Snowden, who’s an epileptic, has two seizures that cause him to collapse unexpectedly. A hunting scene pictures men shooting down two birds. Snowden and others repeatedly watch grainy, real-time drone footage of explosives being delivered to their Middle Eastern targets, obliterating people in explosive clouds of dust.
About 25 f-words and 15 s-words. God’s name is misused at least 10 times (including four pairings with “d–n”), while Jesus’ name gets abused twice. We hear a handful of uses each of “h—,” “a–,” “d–n,” “b–ch” and “b–tard.”
Characters consume various alcoholic beverages (mostly in social settings and bars). A despondent middle-aged man gets drunk. One person smokes. There’s a reference to sleeping pills.
We hear that Snowden’s epilepsy medication hinders his ability to think clearly (prompting him to go off the drug at one point, even though Lindsay thinks he’s still taking it, and he needs it in order to keep the seizures at bay).
As might be expected in a story filled with spies and intelligence agents, half-truths, subtle deceptions and outright lies pile up all over the place, including many that implicate the NSA, CIA and the federal government for not telling the American public the truth. Agents are also willing to frame innocents to advance their intelligence-gathering agenda at times.
So is Edward Snowden a traitor or a hero?
If all you had to go on was Oliver Stone’s depiction of this man—who is still living in Moscow as of this writing and evading criminal espionage charges in the United States—the answer is unequivocally the latter. Snowden, the movie, paints a compelling portrait (albeit an explicit, R-rated one) of a man who grows so disturbed by the job he and others around him are doing that he feels compelled to go public with what he knows.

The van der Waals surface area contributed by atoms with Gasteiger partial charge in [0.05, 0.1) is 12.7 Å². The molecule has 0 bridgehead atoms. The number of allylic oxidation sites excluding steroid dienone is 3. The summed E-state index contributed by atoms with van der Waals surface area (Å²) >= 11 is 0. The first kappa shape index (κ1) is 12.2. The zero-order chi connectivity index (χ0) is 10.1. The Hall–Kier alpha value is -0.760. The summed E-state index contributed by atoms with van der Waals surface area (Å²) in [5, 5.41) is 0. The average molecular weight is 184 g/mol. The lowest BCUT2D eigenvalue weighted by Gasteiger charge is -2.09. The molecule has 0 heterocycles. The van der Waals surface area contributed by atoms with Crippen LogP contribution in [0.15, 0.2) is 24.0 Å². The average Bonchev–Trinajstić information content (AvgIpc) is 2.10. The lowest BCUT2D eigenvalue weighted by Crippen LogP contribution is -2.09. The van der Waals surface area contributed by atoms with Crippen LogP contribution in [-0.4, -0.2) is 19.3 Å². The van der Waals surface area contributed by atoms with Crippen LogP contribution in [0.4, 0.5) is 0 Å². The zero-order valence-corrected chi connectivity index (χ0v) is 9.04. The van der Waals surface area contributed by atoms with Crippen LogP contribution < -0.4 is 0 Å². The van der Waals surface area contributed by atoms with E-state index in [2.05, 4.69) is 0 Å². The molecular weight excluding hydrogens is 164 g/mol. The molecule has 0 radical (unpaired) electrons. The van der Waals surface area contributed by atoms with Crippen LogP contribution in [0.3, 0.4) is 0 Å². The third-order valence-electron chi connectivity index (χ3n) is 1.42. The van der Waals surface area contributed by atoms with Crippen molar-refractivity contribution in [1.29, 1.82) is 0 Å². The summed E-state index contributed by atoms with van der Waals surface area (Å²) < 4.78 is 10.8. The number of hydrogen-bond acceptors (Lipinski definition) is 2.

Stone’s slant on Snowden’s story portrays this talented young computer genius as someone who has a conscience, a man of conviction who ultimately decides that what he’s participating in is morally wrong. If we take that portrayal of his convictions at face value, Snowden can be seen here as an example of someone willing to sacrifice a great deal in order to tell the truth, no matter what the cost to him personally might be. And the film suggests the personal cost he’s paid has been great indeed.
But is the depiction of Edward Snowden an accurate one? Is the sympathy Oliver Stone strives to stir up for his subject something we should embrace or something we should be suspicious of?
As in any complex, nuanced story, there are always at least two sides. Stone gives us just one of them here. Meanwhile, more than a few commentators—both in the government and in the political media—have suggested that the damage caused by Snowden’s revelations may have been as bad or worse than the unchecked excesses he sought to bring to light.
Are there true heroes and villains here? Or are there merely shades of grey on both sides? Oliver Stone insists Edward Snowden’s complicated, conscience-driven story is black and white, a clear cut case of David versus Goliath. I suspect the reality is murkier than the idealized portrait that Oliver Stone has given us in Snowden.
After serving as an associate editor at NavPress’ Discipleship Journal and consulting editor for Current Thoughts and Trends, Adam now oversees the editing and publishing of Plugged In’s reviews as the site’s director. He and his wife, Jennifer, have three children. In their free time, the Holzes enjoy playing games, a variety of musical instruments, swimming and … watching movies.